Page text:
Origin of Smiley, Dollar, Peace, Male, Female And Other Popular Symbols


1. The Smiley Face


This cute yellow symbol is worldwide popular icon for happiness. It all started with an unusual assignment to a graphic designer called Harvey Bell.

In 1963, an insurance company in Massachusetts noticed that its employees were struggling to maintain a cheerful work environment after some tough transitions. 

So, they hired Harvey to design a symbol that would boost their employees’ morale. Harvey designed this genius smiley face within 10 minutes. Fun fact: he only charged $45 for this masterpiece.

The company started printing the smiley on buttons and posters. Soon, the symbol started spreading further. Unfortunately, neither the company nor Harvey Ball got a copyright on the design. Imagine how many billions they would've made by now, had they got trade rights.


2. The Dollar Symbol


Dollar sign is the most recognized symbol for money. Although no one knows about its origin for sure, over the years several theories have evolved to explain it.

The most widely accepted theory is based on Spanish peso of late 1700s. Handwritten manuscripts from that period show that the peso—formally “peso de ocho reales” or “piece of eight” in America—was abbreviated PS. 

With passing years, the S was frequently overwritten on P which started looking like the present-day symbol $.

Another popular theory suggests that the dollar symbol was used not just for currency, but also for indicating the country’s economic freedom.

The famous libertarian philosopher, Any Rand, in her 1957 novel “Atlas Shrugged” claimed that the $ symbol came from the initials of the United States i.e., a capital U superimposed on a capital S, minus the lower part of U.

However, this theory has limitations because some ancient manuscripts suggest that the dollar sign was in use even before the formation of the US.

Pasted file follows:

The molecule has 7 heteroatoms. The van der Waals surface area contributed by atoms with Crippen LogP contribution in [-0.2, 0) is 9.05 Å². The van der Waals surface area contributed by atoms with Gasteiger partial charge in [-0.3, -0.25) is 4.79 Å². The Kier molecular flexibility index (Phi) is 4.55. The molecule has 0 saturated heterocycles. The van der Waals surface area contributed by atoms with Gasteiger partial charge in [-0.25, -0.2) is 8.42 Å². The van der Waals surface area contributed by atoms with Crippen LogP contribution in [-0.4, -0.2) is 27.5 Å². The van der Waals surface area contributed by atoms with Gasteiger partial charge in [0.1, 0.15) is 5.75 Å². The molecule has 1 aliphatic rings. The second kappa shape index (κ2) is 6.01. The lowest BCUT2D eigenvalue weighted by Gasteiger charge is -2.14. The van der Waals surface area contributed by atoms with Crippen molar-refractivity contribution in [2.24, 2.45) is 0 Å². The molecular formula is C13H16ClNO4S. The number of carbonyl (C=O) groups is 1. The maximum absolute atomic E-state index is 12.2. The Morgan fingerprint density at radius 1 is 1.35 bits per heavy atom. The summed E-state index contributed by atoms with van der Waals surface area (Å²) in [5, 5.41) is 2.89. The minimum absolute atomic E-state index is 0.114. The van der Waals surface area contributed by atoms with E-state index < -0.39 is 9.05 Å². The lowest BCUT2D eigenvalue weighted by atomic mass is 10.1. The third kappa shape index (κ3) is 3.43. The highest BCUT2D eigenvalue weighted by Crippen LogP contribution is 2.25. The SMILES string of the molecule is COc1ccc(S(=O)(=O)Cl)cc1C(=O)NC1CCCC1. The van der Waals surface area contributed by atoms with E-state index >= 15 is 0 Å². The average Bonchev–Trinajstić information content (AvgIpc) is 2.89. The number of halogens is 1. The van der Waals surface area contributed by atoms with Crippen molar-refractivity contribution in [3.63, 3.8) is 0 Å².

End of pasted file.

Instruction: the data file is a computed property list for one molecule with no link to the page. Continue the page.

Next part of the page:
3. The Peace Symbol


This simple sign with one circle and three lines has represented several cross-national movements across generations.

The peace sign was made by Gerald Holtom, a textile designer from London in 1958. He was asked to make a symbol for the Nuclear Disarmament march. He wanted to make a symbol that would stick with the people. The design was inspired from naval semaphore flags that sailors use to communicate.

Holtom combined the codes for "N" (two flags angled down at a forty five degrees) for "nuclear" and "D" (one flag pointed straight up and one flag pointed straight down) for "disarmament." Holtom also wanted the figure show to show arms in despair dropped toward the ground.

Source: medium.com


The symbol made its first public debut in Easter weekend of 1958.


4. The Symbols for Male and Female


The origin of these symbols' dates back to Middle Ages and is also said to be influenced by Roman mythology.

Astronomers of the Middle Ages used symbols to designate each planet they observed. They associated femininity with Venus and masculinity with Mars.

In Roman Mythology also, Venus was seen as the goddess of love and Mars as the god of war. However, the exact reason for the symbols to look the way they do, is unclear.

One common theory suggests the representation could be based on Gentelia. Another theory is that the female symbol was made to look like a mirror. The symbol is sometimes referred to as the “mirror of Venus.” Well, that’s quite stereotypical. 


5. The @ Symbol


@ is the absolute requisite of our electronic communication. From e-mail addresses to social media handles like Twitter and Instagram, we see it everywhere. @ has even been added to the permanent collection of the Museum of Modern Art.

The origin of this symbol is also a mystery. One theory says that medieval monks, trying to find shortcuts while copying manuscripts, converted the Latin word for “toward”—ad—to “a” with the rear part of the “d” as a tail. 

Another is that it came from the French word for “at” (à) and scribes, striving for efficiency, swept the nib of the pen around the top and side. The symbol could have also evolved from an abbreviation of “each at”—the “a” being encased by an “e.” 

The first documented use of the symbol was in 1536, in a letter by Francesco Lapi, a Florentine merchant, who used it to denote units of wine, which were shipped in large jars. 

In 1971, Ray Tomlinson, a computer programmer has used @ to connect a phone and teletype machine. Therefore, he was the first person to use @ for its present usage.


6. The Power Button

Source: designblog.nzeldes.com

The symbol has evolved from on and off words. Originally switches had a lever or slider that could move to either of two physical positions- one position for on and other for off.

With the advent of microprocessors, a universal configuration of 0 and 1 was established to denote off and on, respectively.

Source: Medium.com


Written by - Saija Bhumireddy

Edited by - Sandhya R

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